Non-government schooling, a tale of two sectors
Australian Bureau of Statistics, Media Release, 21 March 2012
The number of students in the Independent schools sector has increased by 35 per cent since 2001, compared with 12 per cent growth in the Catholic schools sector over the same time, according to data released by the Australian Bureau of Statistics (ABS) today.
The stronger growth rate of student numbers in the Independent sector is one of a number of differences between the two sectors, such as:
- lower student to teaching staff ratios (FTE) in the Independent sector with 14.2 and 10.4 for primary and secondary respectively, while the figures for the Catholic sector were 18.2 and 12.8
- higher proportions of teaching staff who are male in the Independent sector than the Catholic sector, with 34 per cent and 28 per cent respectively.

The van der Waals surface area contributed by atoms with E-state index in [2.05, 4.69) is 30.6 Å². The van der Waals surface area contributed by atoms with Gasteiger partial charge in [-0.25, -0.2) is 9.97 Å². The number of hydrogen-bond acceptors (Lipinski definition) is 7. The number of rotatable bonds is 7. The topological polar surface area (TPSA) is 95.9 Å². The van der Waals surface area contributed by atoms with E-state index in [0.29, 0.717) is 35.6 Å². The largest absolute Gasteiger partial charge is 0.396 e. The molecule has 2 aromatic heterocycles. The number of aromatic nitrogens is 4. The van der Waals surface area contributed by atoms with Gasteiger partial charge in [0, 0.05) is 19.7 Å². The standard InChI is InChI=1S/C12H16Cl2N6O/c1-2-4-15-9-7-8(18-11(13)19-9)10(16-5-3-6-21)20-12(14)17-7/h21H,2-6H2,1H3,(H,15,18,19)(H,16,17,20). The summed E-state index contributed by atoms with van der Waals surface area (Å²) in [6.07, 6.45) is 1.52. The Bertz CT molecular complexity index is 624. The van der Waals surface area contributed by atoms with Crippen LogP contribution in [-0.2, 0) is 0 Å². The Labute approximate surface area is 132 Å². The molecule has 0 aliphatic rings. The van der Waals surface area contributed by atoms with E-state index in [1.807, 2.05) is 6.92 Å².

The non-government sector accounts for about one third of all Australian students, staff and schools reported in Australia.
Other figures released today show that:
Further information is available in Schools, Australia 2011 (cat. no. 4221.0) available at www.abs.gov.au
- the number of male teaching staff working in government schools has decreased by two per cent. This is in contrast to the number of male teaching staff working in non-government schools over the same time, which rose by 25 per cent. This is despite overall increases of teaching staff in both the government and non-government schools over this period
- the number of female students in years 11 and 12 in 2011 outnumbered male students by one per cent and four per cent respectively. This is reversed in every other Year of schooling, where males outnumber females.
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